Thursday, February 5, 2015

One way or the other, Brian Williams must go

   Never mind the NBC Nightly News - Brian Williams is no longer fit to call Friday night bingo numbers at the community center in Snortwheeze, North Dakota.  The veteran newsman's credibility is beyond repair, as shot through-and-through as the helicopter he wasn't aboard flying into Baghdad in 2003.
   Falsely claiming to be on a chopper that was hit by a rocket propelled grenade isn't "misremembering".  It's flat out lying, like spinning an uneventful Staten Island ferry crossing into a yarn about the time you were on the Titanic. That Williams expected to get away with continuing to perpetuate the lie is a testament to his own hubris, and a complete miscalculation on his part of the power of social media.  It speaks volumes about the rapidly-changing mass media landscape that crew members of the helicopter that took the RPG fire used Facebook to expose a lie told by the anchorman of a nightly network newscast.  Even at that, Williams wouldn't go quietly into the night, amending his story to say he was in the same flight group as the stricken chopper, while the military personnel who were actually there insist Williams didn't arrive on-scene until an hour later. 
   We all make mistakes, but a calculated lie from someone whose professional mandate is to deliver the truth is inexcusable.  As a journalist, Brian Williams can never be trusted again.  He has no place in the NBC anchor chair, and if he doesn't have the decency to resign, he should be fired, yesterday.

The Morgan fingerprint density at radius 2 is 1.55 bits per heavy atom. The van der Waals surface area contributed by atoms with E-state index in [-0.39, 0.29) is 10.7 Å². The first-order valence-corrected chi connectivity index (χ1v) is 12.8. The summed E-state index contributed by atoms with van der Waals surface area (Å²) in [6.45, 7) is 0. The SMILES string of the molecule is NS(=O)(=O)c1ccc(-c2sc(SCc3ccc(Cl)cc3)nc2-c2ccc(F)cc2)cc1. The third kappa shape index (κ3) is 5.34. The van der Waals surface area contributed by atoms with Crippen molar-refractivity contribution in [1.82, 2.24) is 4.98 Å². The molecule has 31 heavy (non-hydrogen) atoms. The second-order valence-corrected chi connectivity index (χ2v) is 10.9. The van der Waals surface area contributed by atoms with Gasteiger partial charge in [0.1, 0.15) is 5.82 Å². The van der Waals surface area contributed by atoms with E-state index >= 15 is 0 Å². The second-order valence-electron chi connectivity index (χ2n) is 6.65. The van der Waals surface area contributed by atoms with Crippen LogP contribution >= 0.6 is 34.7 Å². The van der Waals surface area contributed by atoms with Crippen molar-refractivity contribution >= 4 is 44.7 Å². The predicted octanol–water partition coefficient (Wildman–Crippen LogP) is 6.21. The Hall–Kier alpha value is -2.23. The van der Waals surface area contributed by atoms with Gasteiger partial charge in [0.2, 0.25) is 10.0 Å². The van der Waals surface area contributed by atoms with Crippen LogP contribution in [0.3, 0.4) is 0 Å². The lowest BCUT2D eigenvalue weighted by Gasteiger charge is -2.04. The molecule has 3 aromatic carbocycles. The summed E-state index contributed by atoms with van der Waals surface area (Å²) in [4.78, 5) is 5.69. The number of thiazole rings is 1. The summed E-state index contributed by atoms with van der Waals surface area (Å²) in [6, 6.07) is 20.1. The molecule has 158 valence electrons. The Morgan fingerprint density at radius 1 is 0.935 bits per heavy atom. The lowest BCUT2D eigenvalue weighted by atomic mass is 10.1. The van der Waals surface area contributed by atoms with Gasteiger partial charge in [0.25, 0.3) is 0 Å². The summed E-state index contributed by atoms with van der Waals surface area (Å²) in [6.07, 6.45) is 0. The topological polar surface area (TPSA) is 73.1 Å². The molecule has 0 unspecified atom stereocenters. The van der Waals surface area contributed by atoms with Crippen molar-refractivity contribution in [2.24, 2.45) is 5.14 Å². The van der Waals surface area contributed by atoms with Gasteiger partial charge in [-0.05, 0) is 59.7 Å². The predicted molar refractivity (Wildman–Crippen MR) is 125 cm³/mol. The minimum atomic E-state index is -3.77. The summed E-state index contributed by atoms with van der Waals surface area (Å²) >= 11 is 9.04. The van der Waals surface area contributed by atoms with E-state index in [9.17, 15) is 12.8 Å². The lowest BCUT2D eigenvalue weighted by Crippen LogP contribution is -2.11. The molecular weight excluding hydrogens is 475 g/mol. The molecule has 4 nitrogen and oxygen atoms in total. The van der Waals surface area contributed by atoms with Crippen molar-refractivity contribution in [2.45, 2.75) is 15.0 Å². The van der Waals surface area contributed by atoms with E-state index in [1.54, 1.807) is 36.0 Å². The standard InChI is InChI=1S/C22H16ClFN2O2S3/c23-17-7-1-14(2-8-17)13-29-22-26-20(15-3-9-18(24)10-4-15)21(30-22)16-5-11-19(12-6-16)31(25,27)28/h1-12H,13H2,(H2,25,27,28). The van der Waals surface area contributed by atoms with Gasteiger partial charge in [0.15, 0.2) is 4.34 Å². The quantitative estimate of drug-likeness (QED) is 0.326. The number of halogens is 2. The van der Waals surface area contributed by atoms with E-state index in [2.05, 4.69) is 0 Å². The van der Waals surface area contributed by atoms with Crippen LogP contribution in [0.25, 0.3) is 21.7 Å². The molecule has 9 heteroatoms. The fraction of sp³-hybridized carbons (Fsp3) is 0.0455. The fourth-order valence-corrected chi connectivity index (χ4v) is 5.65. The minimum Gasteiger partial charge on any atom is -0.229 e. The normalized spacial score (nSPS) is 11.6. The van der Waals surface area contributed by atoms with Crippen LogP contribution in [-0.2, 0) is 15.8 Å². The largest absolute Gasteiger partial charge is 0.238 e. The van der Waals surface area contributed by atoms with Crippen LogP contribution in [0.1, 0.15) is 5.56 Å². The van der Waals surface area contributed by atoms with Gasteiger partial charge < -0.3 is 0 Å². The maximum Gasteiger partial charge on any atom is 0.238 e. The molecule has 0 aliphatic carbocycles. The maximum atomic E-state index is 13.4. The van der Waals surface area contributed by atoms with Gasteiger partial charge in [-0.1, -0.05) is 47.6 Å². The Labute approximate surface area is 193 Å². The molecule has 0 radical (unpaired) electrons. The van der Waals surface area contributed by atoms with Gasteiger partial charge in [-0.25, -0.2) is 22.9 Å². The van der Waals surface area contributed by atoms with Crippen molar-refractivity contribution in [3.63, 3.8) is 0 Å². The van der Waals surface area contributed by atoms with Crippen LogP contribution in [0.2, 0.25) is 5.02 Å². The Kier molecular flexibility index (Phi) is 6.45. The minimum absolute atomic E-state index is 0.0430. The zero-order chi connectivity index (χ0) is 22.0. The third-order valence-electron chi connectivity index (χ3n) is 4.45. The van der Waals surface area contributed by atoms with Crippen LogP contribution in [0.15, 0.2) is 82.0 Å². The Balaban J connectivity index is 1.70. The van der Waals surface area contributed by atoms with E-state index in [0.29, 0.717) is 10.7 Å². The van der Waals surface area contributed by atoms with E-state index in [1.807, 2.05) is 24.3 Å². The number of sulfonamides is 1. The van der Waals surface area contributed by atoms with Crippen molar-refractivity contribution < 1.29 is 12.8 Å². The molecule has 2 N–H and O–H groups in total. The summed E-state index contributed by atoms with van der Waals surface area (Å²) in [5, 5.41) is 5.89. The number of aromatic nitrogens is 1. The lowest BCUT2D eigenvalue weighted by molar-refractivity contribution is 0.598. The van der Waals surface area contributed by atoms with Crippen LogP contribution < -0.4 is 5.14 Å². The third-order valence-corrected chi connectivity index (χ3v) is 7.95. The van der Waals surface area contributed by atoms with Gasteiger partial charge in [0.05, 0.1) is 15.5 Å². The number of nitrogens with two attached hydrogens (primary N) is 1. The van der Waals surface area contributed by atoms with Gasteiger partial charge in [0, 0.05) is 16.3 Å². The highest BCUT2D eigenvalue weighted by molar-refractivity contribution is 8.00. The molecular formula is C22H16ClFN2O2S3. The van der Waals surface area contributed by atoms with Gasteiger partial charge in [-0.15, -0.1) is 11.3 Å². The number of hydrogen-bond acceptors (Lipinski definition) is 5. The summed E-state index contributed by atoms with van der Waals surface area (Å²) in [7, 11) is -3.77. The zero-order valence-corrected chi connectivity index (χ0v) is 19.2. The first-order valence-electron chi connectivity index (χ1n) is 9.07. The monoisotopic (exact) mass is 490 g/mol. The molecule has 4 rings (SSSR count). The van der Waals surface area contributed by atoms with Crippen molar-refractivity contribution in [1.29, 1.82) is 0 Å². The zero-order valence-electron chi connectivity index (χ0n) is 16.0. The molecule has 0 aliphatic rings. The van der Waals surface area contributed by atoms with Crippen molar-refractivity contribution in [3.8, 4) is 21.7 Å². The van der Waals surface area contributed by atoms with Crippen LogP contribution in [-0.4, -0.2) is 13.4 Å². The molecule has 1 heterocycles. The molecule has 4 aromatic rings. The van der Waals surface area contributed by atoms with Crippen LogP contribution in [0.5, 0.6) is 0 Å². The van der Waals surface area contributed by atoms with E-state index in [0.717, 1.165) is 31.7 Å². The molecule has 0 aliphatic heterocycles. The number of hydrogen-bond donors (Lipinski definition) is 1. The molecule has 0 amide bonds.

4 comments:

  1. That exposes in part what he's made of. He's otherwise a solid Anchor Man that could have been on par with the Cronkite, Rather & Jennings. Journalism and integrity are inseparable so I agree he should walk. But my money says otherwise. NBC will try and ride this out.

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  2. Spin your version of the truth often enough and it becomes your truth. The longer nobody calls you on it, all the better. It did take people involved long enough to get around to calling him on this, but now the spaghetti is sticking to the wall.

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  3. He's not sorry for lying ... he's sorry he got caught lying.
    As if apologizing for "misremembering" will negate the fact that he now has zero credibility as a journalist. Why would I watch the news anchored by someone who can't "remember" how events happened? Ridiculous.

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  4. You see the strategy at play here? He steps down only because that's the overwhelming consensus of what he should do. It leaves everyone feeling like the right thing has been done. But thats' just to let the story bleed out. Weathering the storm. Shortly he'll be step back into his position. It will interesting to see how he'll be received.

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